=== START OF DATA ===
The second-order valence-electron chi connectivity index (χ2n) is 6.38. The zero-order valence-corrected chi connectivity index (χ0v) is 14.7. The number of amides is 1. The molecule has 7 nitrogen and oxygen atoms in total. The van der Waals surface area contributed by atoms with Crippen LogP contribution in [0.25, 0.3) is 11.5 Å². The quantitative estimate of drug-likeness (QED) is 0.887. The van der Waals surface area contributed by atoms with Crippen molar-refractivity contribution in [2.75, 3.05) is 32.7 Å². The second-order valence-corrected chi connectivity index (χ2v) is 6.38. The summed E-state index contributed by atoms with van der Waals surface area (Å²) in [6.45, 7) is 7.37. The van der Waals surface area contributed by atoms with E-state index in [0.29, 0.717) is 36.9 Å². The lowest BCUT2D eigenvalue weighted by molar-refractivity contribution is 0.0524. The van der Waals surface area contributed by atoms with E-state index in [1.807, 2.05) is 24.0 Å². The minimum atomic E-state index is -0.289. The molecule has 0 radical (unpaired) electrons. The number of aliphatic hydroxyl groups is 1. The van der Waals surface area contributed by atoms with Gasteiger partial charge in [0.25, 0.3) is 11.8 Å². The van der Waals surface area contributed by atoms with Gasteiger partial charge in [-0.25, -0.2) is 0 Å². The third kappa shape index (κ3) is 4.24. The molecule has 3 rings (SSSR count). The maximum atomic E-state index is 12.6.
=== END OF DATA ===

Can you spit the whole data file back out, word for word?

The second-order valence-electron chi connectivity index (χ2n) is 6.38. The zero-order valence-corrected chi connectivity index (χ0v) is 14.7. The number of amides is 1. The molecule has 7 nitrogen and oxygen atoms in total. The van der Waals surface area contributed by atoms with Crippen LogP contribution in [0.25, 0.3) is 11.5 Å². The quantitative estimate of drug-likeness (QED) is 0.887. The van der Waals surface area contributed by atoms with Crippen molar-refractivity contribution in [2.75, 3.05) is 32.7 Å². The second-order valence-corrected chi connectivity index (χ2v) is 6.38. The summed E-state index contributed by atoms with van der Waals surface area (Å²) in [6.45, 7) is 7.37. The van der Waals surface area contributed by atoms with E-state index in [0.29, 0.717) is 36.9 Å². The lowest BCUT2D eigenvalue weighted by molar-refractivity contribution is 0.0524. The van der Waals surface area contributed by atoms with E-state index in [1.807, 2.05) is 24.0 Å². The minimum atomic E-state index is -0.289. The molecule has 0 radical (unpaired) electrons. The number of aliphatic hydroxyl groups is 1. The van der Waals surface area contributed by atoms with Gasteiger partial charge in [0.25, 0.3) is 11.8 Å². The van der Waals surface area contributed by atoms with Gasteiger partial charge in [-0.25, -0.2) is 0 Å². The third kappa shape index (κ3) is 4.24. The molecule has 3 rings (SSSR count). The maximum atomic E-state index is 12.6.